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Find the dissenters

By on October 14, 2011
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I’ve started looking really hard for people who disagree with me.

I blog a lot about games. I’m the free-to-play guy talking to console developers about how it is the future. I am convinced.

File:Catalogue of Sects.GIF

But I find that I learn, and think, and listen a lot more when I am talking to the sceptics, not the converts. They force me to challenge my own views, to become more sophisticated in my thinking, to give better advice and have better perspective.

Once you’ve formed your view of something – business, politics, game design, whatever – go look for the dissenters. One conversation with them will teach you a lot more than a hundred conversations with people who agree with you.


The image is from Wikipedia, and shows the English Dissenters who held different views on religion from the Church of England.

About Nicholas Lovell

Nicholas is the founder of Gamesbrief, a blog dedicated to the business of games. It aims to be informative, authoritative and above all helpful to developers grappling with business strategy. He is the author of a growing list of books about making money in the games industry and other digital media, including How to Publish a Game and Design Rules for Free-to-Play Games, and Penguin-published title The Curve:
  • cliff harris

    Hi nicholas 😀

  • Magnus Söderberg

    I would like to talk with you about games, but i guess i wouldnt be any good as i have so far agreed on every blog post i have read on your blog.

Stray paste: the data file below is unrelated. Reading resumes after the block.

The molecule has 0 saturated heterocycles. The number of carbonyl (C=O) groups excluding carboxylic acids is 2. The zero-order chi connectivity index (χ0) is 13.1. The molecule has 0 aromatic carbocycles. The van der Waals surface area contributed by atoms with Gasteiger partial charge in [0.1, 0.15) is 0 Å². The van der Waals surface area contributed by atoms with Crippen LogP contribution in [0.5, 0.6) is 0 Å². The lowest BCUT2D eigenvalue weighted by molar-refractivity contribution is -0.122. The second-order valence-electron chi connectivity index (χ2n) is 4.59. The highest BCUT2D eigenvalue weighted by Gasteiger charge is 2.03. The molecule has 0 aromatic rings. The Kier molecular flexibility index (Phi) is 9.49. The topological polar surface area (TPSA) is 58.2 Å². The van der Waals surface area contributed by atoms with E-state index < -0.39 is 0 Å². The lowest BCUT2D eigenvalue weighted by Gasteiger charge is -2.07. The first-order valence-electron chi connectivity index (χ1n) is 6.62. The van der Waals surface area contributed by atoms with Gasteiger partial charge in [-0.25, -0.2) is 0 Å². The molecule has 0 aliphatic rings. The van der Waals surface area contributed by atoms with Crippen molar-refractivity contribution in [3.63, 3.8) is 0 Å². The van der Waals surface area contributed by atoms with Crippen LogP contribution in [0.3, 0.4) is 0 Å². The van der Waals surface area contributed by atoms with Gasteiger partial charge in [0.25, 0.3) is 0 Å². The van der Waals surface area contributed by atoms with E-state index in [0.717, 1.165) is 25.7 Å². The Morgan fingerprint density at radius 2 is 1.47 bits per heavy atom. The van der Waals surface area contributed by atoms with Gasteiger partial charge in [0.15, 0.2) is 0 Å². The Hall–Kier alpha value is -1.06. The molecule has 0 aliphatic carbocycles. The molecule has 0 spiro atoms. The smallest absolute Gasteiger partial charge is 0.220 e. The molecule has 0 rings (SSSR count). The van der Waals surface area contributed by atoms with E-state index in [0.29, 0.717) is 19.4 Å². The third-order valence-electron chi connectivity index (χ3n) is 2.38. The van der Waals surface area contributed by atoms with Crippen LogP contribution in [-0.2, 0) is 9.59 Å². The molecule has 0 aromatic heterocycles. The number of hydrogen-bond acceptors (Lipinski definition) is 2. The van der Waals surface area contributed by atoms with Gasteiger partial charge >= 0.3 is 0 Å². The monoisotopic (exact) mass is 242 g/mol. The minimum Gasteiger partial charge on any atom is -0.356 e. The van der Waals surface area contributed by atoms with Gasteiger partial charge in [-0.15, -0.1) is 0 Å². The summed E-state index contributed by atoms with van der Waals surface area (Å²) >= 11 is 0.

• Guest

    Well, seems like I’ve been doing my job. You’ve still never explained why you think games designed to be manipulative people at the cost of financial and personal health are acceptable. Everybody knows cigarettes will give you cancer- you’re still allowed to make that decisions but you know the facts. Same is not true for stuff like Zynga games. Any opinion on that besides quotes from vaguely relevant philosophy?

  • Mark Cooke

    Now that Sony has announced F2P on Vita it seems clear consoles will follow soon too. When do you think we will see the first console AAA quality F2P game?

    And I wonder – do the economics of that even make sense given the smaller addressable market size of dedicated consoles? Clearly on Facebook and mobile the answer to that is a definitive yes but I’m curious about the use of the business model for games with much larger up front development costs.